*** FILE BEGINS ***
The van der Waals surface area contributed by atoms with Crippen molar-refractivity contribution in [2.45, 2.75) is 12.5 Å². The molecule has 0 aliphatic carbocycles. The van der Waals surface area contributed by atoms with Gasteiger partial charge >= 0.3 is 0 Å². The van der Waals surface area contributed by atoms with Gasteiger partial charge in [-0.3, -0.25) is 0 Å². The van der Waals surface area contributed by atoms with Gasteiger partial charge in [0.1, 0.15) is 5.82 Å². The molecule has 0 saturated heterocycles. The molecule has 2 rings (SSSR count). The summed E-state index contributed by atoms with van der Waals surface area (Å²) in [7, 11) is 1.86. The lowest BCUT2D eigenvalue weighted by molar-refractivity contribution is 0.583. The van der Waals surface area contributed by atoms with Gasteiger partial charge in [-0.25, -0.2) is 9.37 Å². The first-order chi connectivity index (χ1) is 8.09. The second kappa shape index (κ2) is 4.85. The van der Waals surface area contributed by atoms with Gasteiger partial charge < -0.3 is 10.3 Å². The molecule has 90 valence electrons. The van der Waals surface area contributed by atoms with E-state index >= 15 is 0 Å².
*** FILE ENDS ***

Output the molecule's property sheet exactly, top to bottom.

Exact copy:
The van der Waals surface area contributed by atoms with Crippen molar-refractivity contribution in [2.45, 2.75) is 12.5 Å². The molecule has 0 aliphatic carbocycles. The van der Waals surface area contributed by atoms with Gasteiger partial charge >= 0.3 is 0 Å². The van der Waals surface area contributed by atoms with Gasteiger partial charge in [-0.3, -0.25) is 0 Å². The van der Waals surface area contributed by atoms with Gasteiger partial charge in [0.1, 0.15) is 5.82 Å². The molecule has 0 saturated heterocycles. The molecule has 2 rings (SSSR count). The summed E-state index contributed by atoms with van der Waals surface area (Å²) in [7, 11) is 1.86. The lowest BCUT2D eigenvalue weighted by molar-refractivity contribution is 0.583. The van der Waals surface area contributed by atoms with Gasteiger partial charge in [-0.25, -0.2) is 9.37 Å². The first-order chi connectivity index (χ1) is 8.09. The second kappa shape index (κ2) is 4.85. The van der Waals surface area contributed by atoms with Gasteiger partial charge < -0.3 is 10.3 Å². The molecule has 90 valence electrons. The van der Waals surface area contributed by atoms with E-state index >= 15 is 0 Å².